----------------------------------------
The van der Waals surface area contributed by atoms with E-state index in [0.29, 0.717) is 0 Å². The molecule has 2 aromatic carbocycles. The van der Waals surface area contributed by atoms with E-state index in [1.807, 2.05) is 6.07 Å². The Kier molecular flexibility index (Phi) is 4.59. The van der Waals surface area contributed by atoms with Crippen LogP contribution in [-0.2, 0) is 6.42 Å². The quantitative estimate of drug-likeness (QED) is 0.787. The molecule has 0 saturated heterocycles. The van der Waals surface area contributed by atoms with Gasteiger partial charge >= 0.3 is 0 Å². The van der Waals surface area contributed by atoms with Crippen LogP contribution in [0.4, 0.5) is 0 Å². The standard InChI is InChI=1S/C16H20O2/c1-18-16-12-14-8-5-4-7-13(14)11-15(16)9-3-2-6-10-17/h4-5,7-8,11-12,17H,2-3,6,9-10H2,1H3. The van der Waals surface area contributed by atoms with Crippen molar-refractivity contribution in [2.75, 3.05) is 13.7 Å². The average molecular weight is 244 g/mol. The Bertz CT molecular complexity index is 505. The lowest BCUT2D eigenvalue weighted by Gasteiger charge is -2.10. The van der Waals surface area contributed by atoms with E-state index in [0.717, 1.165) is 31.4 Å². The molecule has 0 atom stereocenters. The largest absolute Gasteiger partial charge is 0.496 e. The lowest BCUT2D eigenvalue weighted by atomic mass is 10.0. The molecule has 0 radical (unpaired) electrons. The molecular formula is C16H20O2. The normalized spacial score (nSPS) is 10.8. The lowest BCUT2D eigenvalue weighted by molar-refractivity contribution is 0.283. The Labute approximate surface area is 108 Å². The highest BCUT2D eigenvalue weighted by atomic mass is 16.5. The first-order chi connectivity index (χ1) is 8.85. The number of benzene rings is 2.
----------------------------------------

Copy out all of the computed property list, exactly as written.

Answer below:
The van der Waals surface area contributed by atoms with E-state index in [0.29, 0.717) is 0 Å². The molecule has 2 aromatic carbocycles. The van der Waals surface area contributed by atoms with E-state index in [1.807, 2.05) is 6.07 Å². The Kier molecular flexibility index (Phi) is 4.59. The van der Waals surface area contributed by atoms with Crippen LogP contribution in [-0.2, 0) is 6.42 Å². The quantitative estimate of drug-likeness (QED) is 0.787. The molecule has 0 saturated heterocycles. The van der Waals surface area contributed by atoms with Gasteiger partial charge >= 0.3 is 0 Å². The van der Waals surface area contributed by atoms with Crippen LogP contribution in [0.4, 0.5) is 0 Å². The standard InChI is InChI=1S/C16H20O2/c1-18-16-12-14-8-5-4-7-13(14)11-15(16)9-3-2-6-10-17/h4-5,7-8,11-12,17H,2-3,6,9-10H2,1H3. The van der Waals surface area contributed by atoms with Crippen molar-refractivity contribution in [2.75, 3.05) is 13.7 Å². The average molecular weight is 244 g/mol. The Bertz CT molecular complexity index is 505. The lowest BCUT2D eigenvalue weighted by Gasteiger charge is -2.10. The van der Waals surface area contributed by atoms with E-state index in [0.717, 1.165) is 31.4 Å². The molecule has 0 atom stereocenters. The largest absolute Gasteiger partial charge is 0.496 e. The lowest BCUT2D eigenvalue weighted by atomic mass is 10.0. The molecule has 0 radical (unpaired) electrons. The molecular formula is C16H20O2. The normalized spacial score (nSPS) is 10.8. The lowest BCUT2D eigenvalue weighted by molar-refractivity contribution is 0.283. The Labute approximate surface area is 108 Å². The highest BCUT2D eigenvalue weighted by atomic mass is 16.5. The first-order chi connectivity index (χ1) is 8.85. The number of benzene rings is 2.